two pictures of corals in the ocean
This three-panel image shows a boulder star coral in St. Croix, U.S. Virgin Islands, as it shifted from healthy (May 2023), to bleached (Oct. 2023), to recovered (March 2024), following extreme marine heat stress throughout the Caribbean basin in 2023. NOAA/Contributed

The world is experiencing a global coral bleaching event, according to NOAA scientists. This is the fourth global event on record and the second in the last 10 years.  

Bleaching-level heat stress, as remotely monitored and predicted by NOAA’s Coral Reef Watch (CRW), has been — and continues to be — extensive across the Atlantic, Pacific and Indian Ocean basins. CRW’s heat-stress monitoring is based on sea surface temperature data, from 1985 to the present, from a blend of NOAA and partner satellites.

“From February 2023 to April 2024, significant coral bleaching has been documented in both the Northern and Southern Hemispheres of each major ocean basin,” said Derek Manzello, NOAA CRW coordinator.

Since early 2023, mass bleaching of coral reefs has been confirmed throughout the tropics, including in Florida in the U.S.; the Caribbean; Brazil; the eastern Tropical Pacific (including Mexico, El Salvador, Costa Rica, Panama and Colombia); Australia’s Great Barrier Reef; large areas of the South Pacific (including Fiji, Vanuatu, Tuvalu, Kiribati, the Samoas and French Polynesia); the Red Sea (including the Gulf of Aqaba); the Persian Gulf; and the Gulf of Aden.

NOAA has received confirmation of widespread bleaching across other parts of the Indian Ocean basin as well, including in Tanzania, Kenya, Mauritius, the Seychelles, Tromelin, Mayotte and off the western coast of Indonesia.

“As the world’s oceans continue to warm, coral bleaching is becoming more frequent and severe,” Manzello said. “When these events are sufficiently severe or prolonged, they can cause coral mortality, which hurts the people who depend on the coral reefs for their livelihoods.”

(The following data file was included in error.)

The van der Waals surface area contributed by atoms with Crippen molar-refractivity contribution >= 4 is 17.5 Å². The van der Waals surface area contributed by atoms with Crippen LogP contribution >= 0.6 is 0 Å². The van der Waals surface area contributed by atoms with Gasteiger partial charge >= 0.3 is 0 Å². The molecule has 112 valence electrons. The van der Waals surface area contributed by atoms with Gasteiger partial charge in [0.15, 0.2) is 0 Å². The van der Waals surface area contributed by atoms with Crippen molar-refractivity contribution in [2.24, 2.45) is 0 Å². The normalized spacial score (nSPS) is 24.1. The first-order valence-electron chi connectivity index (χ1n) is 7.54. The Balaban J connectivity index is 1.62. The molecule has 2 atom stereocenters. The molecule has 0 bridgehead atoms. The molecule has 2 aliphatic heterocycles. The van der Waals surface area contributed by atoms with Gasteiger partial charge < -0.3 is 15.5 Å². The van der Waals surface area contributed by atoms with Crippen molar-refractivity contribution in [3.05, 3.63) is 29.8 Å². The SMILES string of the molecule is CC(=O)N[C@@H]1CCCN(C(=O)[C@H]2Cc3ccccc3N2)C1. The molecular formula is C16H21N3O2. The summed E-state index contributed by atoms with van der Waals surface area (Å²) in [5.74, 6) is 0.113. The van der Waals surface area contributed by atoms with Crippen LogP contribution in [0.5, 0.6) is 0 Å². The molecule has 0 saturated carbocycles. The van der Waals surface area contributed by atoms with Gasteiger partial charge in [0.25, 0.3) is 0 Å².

Coral bleaching, especially on a widespread scale, affects economies, livelihoods, food security and more, but it does not necessarily mean corals will die. If the stress driving the bleaching diminishes, corals can recover and reefs can continue to provide the ecosystem services we all rely on.

NOAA Coral Reef Watch’s global 5km-resolution satellite Coral Bleaching Alert Area Maximum map, for Jan. 1, 2023 to April 10, 2024. This figure shows the regions around the globe that experienced high levels of marine heat stress (Bleaching Alert Levels 2-5) that can cause reef-wide coral bleaching and mortality. NOAA/Contributed

“Climate model predictions for coral reefs have been suggesting for years that bleaching impacts would increase in frequency and magnitude as the ocean warms,” said Jennifer Koss, director of NOAA’s Coral Reef Conservation Program (CRCP).  

Because of this, the CRCP incorporated resilience-based management practices and increased the emphasis on coral restoration in its 2018 strategic plan, and funded a National Academies of Sciences study, which led to the publication of the 2019 Interventions to Increase the Resilience of Coral Reefs.

Koss said, “We are on the front lines of coral reef research, management and restoration, and are actively and aggressively implementing the recommendations of the 2019 interventions report.”  

The 2023 heatwave in Florida was unprecedented. It started earlier, lasted longer and was more severe than any previous event in that region. During the bleaching event, NOAA learned a great deal while engaging in interventions to mitigate harm to corals. Through its Mission: Iconic Reefs program, NOAA made significant strides to offset some of the negative effects of global climate change and local stressors on Florida’s corals, including moving coral nurseries to deeper, cooler waters and deploying sunshades to protect corals in other areas.   

The International Coral Reef Initiative (ICRI), which NOAA co-chairs, and its international members are sharing and already applying resilience-based management actions and lessons from the 2023 marine heatwaves in Florida and the Caribbean. ICRI and its members are helping to advance coral interventions and restoration in the face of climate change by funding scientific research on best management practices and implementing its Plan of Action
NOAA’s Coral Reef Conservation Program is a partnership across multiple NOAA offices and programs, for a multidisciplinary approach to understanding and conserving coral reef ecosystems.